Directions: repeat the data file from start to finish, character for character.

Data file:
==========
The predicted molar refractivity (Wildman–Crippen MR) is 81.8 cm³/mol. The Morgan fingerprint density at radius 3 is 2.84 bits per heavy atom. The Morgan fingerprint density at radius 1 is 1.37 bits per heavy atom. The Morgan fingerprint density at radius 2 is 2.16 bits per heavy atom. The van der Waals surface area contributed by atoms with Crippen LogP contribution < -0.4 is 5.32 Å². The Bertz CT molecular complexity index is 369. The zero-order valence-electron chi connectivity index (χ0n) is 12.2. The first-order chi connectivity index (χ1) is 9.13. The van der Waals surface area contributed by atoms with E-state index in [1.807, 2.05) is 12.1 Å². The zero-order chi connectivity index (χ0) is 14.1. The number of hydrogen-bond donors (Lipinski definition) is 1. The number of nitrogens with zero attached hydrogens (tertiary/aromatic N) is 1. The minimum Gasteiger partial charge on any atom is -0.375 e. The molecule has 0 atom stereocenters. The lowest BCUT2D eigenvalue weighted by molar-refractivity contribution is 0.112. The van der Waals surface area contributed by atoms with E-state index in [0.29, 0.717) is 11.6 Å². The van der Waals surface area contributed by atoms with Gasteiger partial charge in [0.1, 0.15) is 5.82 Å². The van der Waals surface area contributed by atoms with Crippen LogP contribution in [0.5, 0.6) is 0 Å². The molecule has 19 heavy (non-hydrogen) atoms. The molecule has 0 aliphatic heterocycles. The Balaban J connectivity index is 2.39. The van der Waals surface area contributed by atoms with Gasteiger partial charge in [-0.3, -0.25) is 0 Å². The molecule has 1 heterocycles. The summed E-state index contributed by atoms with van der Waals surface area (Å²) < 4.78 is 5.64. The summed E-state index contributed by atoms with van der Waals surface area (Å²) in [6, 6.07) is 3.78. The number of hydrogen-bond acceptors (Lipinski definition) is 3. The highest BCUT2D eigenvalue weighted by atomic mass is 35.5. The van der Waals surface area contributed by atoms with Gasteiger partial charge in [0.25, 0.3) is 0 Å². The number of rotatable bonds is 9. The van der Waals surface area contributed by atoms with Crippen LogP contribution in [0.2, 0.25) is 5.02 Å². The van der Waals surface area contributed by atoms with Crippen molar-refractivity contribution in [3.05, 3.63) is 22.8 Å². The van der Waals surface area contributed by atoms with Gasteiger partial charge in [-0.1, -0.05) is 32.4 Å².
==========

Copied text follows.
The predicted molar refractivity (Wildman–Crippen MR) is 81.8 cm³/mol. The Morgan fingerprint density at radius 3 is 2.84 bits per heavy atom. The Morgan fingerprint density at radius 1 is 1.37 bits per heavy atom. The Morgan fingerprint density at radius 2 is 2.16 bits per heavy atom. The van der Waals surface area contributed by atoms with Crippen LogP contribution < -0.4 is 5.32 Å². The Bertz CT molecular complexity index is 369. The zero-order valence-electron chi connectivity index (χ0n) is 12.2. The first-order chi connectivity index (χ1) is 9.13. The van der Waals surface area contributed by atoms with E-state index in [1.807, 2.05) is 12.1 Å². The zero-order chi connectivity index (χ0) is 14.1. The number of hydrogen-bond donors (Lipinski definition) is 1. The number of nitrogens with zero attached hydrogens (tertiary/aromatic N) is 1. The minimum Gasteiger partial charge on any atom is -0.375 e. The molecule has 0 atom stereocenters. The lowest BCUT2D eigenvalue weighted by molar-refractivity contribution is 0.112. The van der Waals surface area contributed by atoms with E-state index in [0.29, 0.717) is 11.6 Å². The van der Waals surface area contributed by atoms with Gasteiger partial charge in [0.1, 0.15) is 5.82 Å². The van der Waals surface area contributed by atoms with Crippen LogP contribution in [0.5, 0.6) is 0 Å². The molecule has 19 heavy (non-hydrogen) atoms. The molecule has 0 aliphatic heterocycles. The Balaban J connectivity index is 2.39. The van der Waals surface area contributed by atoms with Gasteiger partial charge in [-0.3, -0.25) is 0 Å². The molecule has 1 heterocycles. The summed E-state index contributed by atoms with van der Waals surface area (Å²) < 4.78 is 5.64. The summed E-state index contributed by atoms with van der Waals surface area (Å²) in [6, 6.07) is 3.78. The number of hydrogen-bond acceptors (Lipinski definition) is 3. The highest BCUT2D eigenvalue weighted by atomic mass is 35.5. The van der Waals surface area contributed by atoms with Gasteiger partial charge in [0.25, 0.3) is 0 Å². The number of rotatable bonds is 9. The van der Waals surface area contributed by atoms with Crippen LogP contribution in [0.2, 0.25) is 5.02 Å². The van der Waals surface area contributed by atoms with Crippen molar-refractivity contribution in [3.05, 3.63) is 22.8 Å². The van der Waals surface area contributed by atoms with Gasteiger partial charge in [-0.1, -0.05) is 32.4 Å².